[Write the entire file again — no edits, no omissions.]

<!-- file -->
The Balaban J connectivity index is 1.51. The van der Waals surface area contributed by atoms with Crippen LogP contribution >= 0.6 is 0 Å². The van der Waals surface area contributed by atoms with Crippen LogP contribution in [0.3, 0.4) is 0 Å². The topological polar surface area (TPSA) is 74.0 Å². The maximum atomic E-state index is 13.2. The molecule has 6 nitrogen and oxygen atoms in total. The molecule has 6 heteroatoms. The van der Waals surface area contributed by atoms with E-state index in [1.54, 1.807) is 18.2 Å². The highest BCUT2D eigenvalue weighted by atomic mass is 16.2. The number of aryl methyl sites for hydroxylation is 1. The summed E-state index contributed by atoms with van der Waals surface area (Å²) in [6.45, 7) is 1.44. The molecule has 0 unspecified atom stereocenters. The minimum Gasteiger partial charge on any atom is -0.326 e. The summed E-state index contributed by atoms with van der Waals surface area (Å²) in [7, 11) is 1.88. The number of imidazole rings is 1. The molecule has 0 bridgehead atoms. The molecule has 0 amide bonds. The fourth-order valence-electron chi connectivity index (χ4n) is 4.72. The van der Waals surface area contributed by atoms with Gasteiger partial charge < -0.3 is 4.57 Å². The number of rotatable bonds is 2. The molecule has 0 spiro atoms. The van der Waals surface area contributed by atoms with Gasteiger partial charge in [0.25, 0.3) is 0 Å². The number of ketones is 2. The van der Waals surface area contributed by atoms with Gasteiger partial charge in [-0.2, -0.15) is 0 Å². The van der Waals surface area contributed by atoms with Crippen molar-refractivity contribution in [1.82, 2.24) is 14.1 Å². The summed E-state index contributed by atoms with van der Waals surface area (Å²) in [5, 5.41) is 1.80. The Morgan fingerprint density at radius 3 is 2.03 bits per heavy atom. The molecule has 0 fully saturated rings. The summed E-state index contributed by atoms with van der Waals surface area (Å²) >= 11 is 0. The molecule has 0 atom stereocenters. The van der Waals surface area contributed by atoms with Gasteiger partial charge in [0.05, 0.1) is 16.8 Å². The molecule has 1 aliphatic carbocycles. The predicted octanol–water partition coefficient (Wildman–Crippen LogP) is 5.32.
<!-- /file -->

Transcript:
The Balaban J connectivity index is 1.51. The van der Waals surface area contributed by atoms with Crippen LogP contribution >= 0.6 is 0 Å². The van der Waals surface area contributed by atoms with Crippen LogP contribution in [0.3, 0.4) is 0 Å². The topological polar surface area (TPSA) is 74.0 Å². The maximum atomic E-state index is 13.2. The molecule has 6 nitrogen and oxygen atoms in total. The molecule has 6 heteroatoms. The van der Waals surface area contributed by atoms with E-state index in [1.54, 1.807) is 18.2 Å². The highest BCUT2D eigenvalue weighted by atomic mass is 16.2. The number of aryl methyl sites for hydroxylation is 1. The summed E-state index contributed by atoms with van der Waals surface area (Å²) in [6.45, 7) is 1.44. The molecule has 0 unspecified atom stereocenters. The minimum Gasteiger partial charge on any atom is -0.326 e. The summed E-state index contributed by atoms with van der Waals surface area (Å²) in [7, 11) is 1.88. The number of imidazole rings is 1. The molecule has 0 bridgehead atoms. The molecule has 0 amide bonds. The fourth-order valence-electron chi connectivity index (χ4n) is 4.72. The van der Waals surface area contributed by atoms with Gasteiger partial charge < -0.3 is 4.57 Å². The number of rotatable bonds is 2. The molecule has 0 spiro atoms. The van der Waals surface area contributed by atoms with Gasteiger partial charge in [0.25, 0.3) is 0 Å². The number of ketones is 2. The van der Waals surface area contributed by atoms with Gasteiger partial charge in [-0.2, -0.15) is 0 Å². The van der Waals surface area contributed by atoms with Crippen molar-refractivity contribution in [1.82, 2.24) is 14.1 Å². The summed E-state index contributed by atoms with van der Waals surface area (Å²) in [5, 5.41) is 1.80. The Morgan fingerprint density at radius 3 is 2.03 bits per heavy atom. The molecule has 0 fully saturated rings. The summed E-state index contributed by atoms with van der Waals surface area (Å²) >= 11 is 0. The molecule has 0 atom stereocenters. The van der Waals surface area contributed by atoms with Gasteiger partial charge in [0.05, 0.1) is 16.8 Å². The molecule has 1 aliphatic carbocycles. The predicted octanol–water partition coefficient (Wildman–Crippen LogP) is 5.32.